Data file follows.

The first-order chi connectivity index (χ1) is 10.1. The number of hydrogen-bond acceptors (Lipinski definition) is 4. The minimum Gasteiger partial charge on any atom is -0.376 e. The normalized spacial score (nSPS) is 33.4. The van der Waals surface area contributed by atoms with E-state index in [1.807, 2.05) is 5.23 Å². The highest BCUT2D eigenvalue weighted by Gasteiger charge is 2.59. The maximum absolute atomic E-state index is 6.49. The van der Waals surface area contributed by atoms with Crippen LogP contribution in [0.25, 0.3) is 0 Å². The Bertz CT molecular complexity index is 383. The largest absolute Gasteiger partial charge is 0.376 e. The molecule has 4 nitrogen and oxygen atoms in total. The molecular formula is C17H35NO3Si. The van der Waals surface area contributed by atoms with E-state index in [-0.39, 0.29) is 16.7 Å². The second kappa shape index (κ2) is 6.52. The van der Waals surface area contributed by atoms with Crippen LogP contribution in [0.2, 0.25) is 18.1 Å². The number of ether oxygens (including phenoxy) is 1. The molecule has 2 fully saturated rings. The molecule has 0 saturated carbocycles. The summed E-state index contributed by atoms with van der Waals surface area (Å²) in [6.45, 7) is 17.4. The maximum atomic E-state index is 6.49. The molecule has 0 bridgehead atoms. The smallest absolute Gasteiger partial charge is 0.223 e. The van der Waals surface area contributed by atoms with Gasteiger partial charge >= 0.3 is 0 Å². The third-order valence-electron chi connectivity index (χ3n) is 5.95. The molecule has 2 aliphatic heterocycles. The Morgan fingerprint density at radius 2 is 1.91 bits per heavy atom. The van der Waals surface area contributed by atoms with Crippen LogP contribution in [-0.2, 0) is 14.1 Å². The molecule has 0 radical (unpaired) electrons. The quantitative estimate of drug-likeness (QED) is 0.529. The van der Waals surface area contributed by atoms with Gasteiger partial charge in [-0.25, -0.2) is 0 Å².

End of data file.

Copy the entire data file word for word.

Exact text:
The first-order chi connectivity index (χ1) is 10.1. The number of hydrogen-bond acceptors (Lipinski definition) is 4. The minimum Gasteiger partial charge on any atom is -0.376 e. The normalized spacial score (nSPS) is 33.4. The van der Waals surface area contributed by atoms with E-state index in [1.807, 2.05) is 5.23 Å². The highest BCUT2D eigenvalue weighted by Gasteiger charge is 2.59. The maximum absolute atomic E-state index is 6.49. The van der Waals surface area contributed by atoms with Crippen LogP contribution in [0.25, 0.3) is 0 Å². The Bertz CT molecular complexity index is 383. The largest absolute Gasteiger partial charge is 0.376 e. The molecule has 4 nitrogen and oxygen atoms in total. The molecular formula is C17H35NO3Si. The van der Waals surface area contributed by atoms with E-state index in [-0.39, 0.29) is 16.7 Å². The second kappa shape index (κ2) is 6.52. The van der Waals surface area contributed by atoms with Crippen LogP contribution in [0.2, 0.25) is 18.1 Å². The number of ether oxygens (including phenoxy) is 1. The molecule has 2 fully saturated rings. The molecule has 0 saturated carbocycles. The summed E-state index contributed by atoms with van der Waals surface area (Å²) in [6.45, 7) is 17.4. The maximum atomic E-state index is 6.49. The molecule has 0 bridgehead atoms. The smallest absolute Gasteiger partial charge is 0.223 e. The van der Waals surface area contributed by atoms with Gasteiger partial charge >= 0.3 is 0 Å². The third-order valence-electron chi connectivity index (χ3n) is 5.95. The molecule has 2 aliphatic heterocycles. The Morgan fingerprint density at radius 2 is 1.91 bits per heavy atom. The van der Waals surface area contributed by atoms with Crippen LogP contribution in [-0.2, 0) is 14.1 Å². The molecule has 0 radical (unpaired) electrons. The quantitative estimate of drug-likeness (QED) is 0.529. The van der Waals surface area contributed by atoms with Gasteiger partial charge in [-0.25, -0.2) is 0 Å².